Japanese woman is arrested after an airport X-ray uncovers 19 exotic animals including blue-tongued lizards hidden in luggage bound for Japan
- A 27-year-old Japanese woman was arrested at Melbourne Airport on Tuesday
- She allegedly packed 17 shingleback lizards and two blue-tongued lizards
- The woman is due to face Melbourne Magistrate’s Court on Wednesday
A Japanese woman has been arrested for allegedly trying to smuggle 19 native lizards out of Australia in a suitcase.
The 27-year-old was arrested at Melbourne Airport after police allege an x-ray revealed the 17 shingleback lizards and two blue-tongued lizards in mesh packages within her luggage on Tuesday.
‘They will be checked by a vet and donated to schools and other not-for-profit organisations if they can’t be returned to the wild after the finalisation of the legal processes,’ Environment Department spokeswoman Kate Gavens said.
A 27-year-old Japanese woman was arrested for allegedly trying to smuggle 19 native lizards (pictured) out of Australia in a suitcase
She was arrested at Melbourne Airport after police allege an x-ray revealed the 17 shingle back lizards and two blue tongue lizards in mesh packages
The alleged smuggler was heading back to Japan when Australian Border Force officers discovered the lizards after receiving a tip-off from Hong Kong.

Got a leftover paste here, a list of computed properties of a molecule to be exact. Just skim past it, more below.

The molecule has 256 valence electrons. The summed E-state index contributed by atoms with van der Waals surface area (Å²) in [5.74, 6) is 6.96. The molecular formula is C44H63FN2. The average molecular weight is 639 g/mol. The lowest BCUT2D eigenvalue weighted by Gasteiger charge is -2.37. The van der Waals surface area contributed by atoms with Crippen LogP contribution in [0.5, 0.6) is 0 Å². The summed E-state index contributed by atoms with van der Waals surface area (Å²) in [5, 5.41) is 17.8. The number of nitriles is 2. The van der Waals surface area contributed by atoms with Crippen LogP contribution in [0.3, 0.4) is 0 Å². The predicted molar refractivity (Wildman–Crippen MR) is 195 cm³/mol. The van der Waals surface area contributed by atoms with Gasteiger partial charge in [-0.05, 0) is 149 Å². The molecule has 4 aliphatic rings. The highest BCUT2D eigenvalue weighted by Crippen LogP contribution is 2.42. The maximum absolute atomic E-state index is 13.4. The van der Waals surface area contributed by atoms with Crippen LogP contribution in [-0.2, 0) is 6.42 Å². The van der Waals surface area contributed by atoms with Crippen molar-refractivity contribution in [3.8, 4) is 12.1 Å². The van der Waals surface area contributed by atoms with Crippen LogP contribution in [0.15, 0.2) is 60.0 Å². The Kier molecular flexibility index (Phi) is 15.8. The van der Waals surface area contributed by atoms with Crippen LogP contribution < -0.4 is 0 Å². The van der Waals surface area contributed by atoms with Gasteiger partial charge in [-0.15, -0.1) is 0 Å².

Additional wildlife and cruelty charges may also be laid, Ms Gavens said.
Investigations commander Graeme Grosse said the incident was the third smuggling attempt the ABF has disrupted because of international cooperation.
‘Thanks to information provided by our international colleagues, we’ve now been able to foil three smuggling attempts across three states, all linked to the same syndicate,’ Mr Grosse said.
‘This is an incredibly cruel trade and the ABF will continue to do whatever we can to stop it.’
The woman is due to face Melbourne Magistrate’s Court on Wednesday.
The maximum penalty for these offences is 10 years’ imprisonment, or a fine of $210,000.
The alleged smuggler was heading back to Japan when Australian Border Force officers received a tip-off from Hong Kong
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